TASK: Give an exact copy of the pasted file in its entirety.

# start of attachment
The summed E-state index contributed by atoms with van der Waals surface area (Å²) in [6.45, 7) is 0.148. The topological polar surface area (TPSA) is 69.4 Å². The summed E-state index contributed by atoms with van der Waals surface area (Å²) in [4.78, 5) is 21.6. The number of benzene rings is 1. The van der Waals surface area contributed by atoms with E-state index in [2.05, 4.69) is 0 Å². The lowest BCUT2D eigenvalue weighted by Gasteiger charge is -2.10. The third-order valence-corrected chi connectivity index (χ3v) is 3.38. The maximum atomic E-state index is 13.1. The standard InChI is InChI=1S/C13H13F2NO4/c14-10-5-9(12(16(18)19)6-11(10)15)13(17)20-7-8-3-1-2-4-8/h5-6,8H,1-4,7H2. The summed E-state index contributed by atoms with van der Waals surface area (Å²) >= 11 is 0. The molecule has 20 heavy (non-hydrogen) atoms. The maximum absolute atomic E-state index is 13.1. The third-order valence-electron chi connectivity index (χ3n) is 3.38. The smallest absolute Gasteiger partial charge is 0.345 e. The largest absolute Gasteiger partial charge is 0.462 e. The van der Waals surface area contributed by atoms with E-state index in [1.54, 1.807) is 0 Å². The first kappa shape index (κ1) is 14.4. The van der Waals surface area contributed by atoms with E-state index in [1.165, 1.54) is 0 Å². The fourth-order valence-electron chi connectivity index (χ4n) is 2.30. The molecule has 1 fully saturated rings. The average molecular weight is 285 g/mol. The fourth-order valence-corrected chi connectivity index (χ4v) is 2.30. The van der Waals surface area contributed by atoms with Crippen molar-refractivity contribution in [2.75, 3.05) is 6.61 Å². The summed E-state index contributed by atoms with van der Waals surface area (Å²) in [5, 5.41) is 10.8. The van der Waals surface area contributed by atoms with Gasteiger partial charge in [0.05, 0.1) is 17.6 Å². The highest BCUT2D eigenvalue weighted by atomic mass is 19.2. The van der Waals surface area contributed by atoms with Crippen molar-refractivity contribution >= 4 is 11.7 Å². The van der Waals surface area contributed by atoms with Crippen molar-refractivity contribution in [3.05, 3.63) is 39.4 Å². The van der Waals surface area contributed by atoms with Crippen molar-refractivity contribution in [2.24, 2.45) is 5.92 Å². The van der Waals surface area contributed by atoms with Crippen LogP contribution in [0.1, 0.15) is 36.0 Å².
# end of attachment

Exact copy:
The summed E-state index contributed by atoms with van der Waals surface area (Å²) in [6.45, 7) is 0.148. The topological polar surface area (TPSA) is 69.4 Å². The summed E-state index contributed by atoms with van der Waals surface area (Å²) in [4.78, 5) is 21.6. The number of benzene rings is 1. The van der Waals surface area contributed by atoms with E-state index in [2.05, 4.69) is 0 Å². The lowest BCUT2D eigenvalue weighted by Gasteiger charge is -2.10. The third-order valence-corrected chi connectivity index (χ3v) is 3.38. The maximum atomic E-state index is 13.1. The standard InChI is InChI=1S/C13H13F2NO4/c14-10-5-9(12(16(18)19)6-11(10)15)13(17)20-7-8-3-1-2-4-8/h5-6,8H,1-4,7H2. The summed E-state index contributed by atoms with van der Waals surface area (Å²) >= 11 is 0. The molecule has 20 heavy (non-hydrogen) atoms. The maximum absolute atomic E-state index is 13.1. The third-order valence-electron chi connectivity index (χ3n) is 3.38. The smallest absolute Gasteiger partial charge is 0.345 e. The largest absolute Gasteiger partial charge is 0.462 e. The van der Waals surface area contributed by atoms with E-state index in [1.54, 1.807) is 0 Å². The first kappa shape index (κ1) is 14.4. The van der Waals surface area contributed by atoms with E-state index in [1.165, 1.54) is 0 Å². The fourth-order valence-electron chi connectivity index (χ4n) is 2.30. The molecule has 1 fully saturated rings. The average molecular weight is 285 g/mol. The fourth-order valence-corrected chi connectivity index (χ4v) is 2.30. The van der Waals surface area contributed by atoms with Crippen molar-refractivity contribution in [2.75, 3.05) is 6.61 Å². The summed E-state index contributed by atoms with van der Waals surface area (Å²) in [5, 5.41) is 10.8. The van der Waals surface area contributed by atoms with Gasteiger partial charge in [0.05, 0.1) is 17.6 Å². The highest BCUT2D eigenvalue weighted by atomic mass is 19.2. The van der Waals surface area contributed by atoms with Crippen molar-refractivity contribution >= 4 is 11.7 Å². The van der Waals surface area contributed by atoms with Crippen molar-refractivity contribution in [3.05, 3.63) is 39.4 Å². The van der Waals surface area contributed by atoms with Crippen molar-refractivity contribution in [2.24, 2.45) is 5.92 Å². The van der Waals surface area contributed by atoms with Crippen LogP contribution in [0.1, 0.15) is 36.0 Å².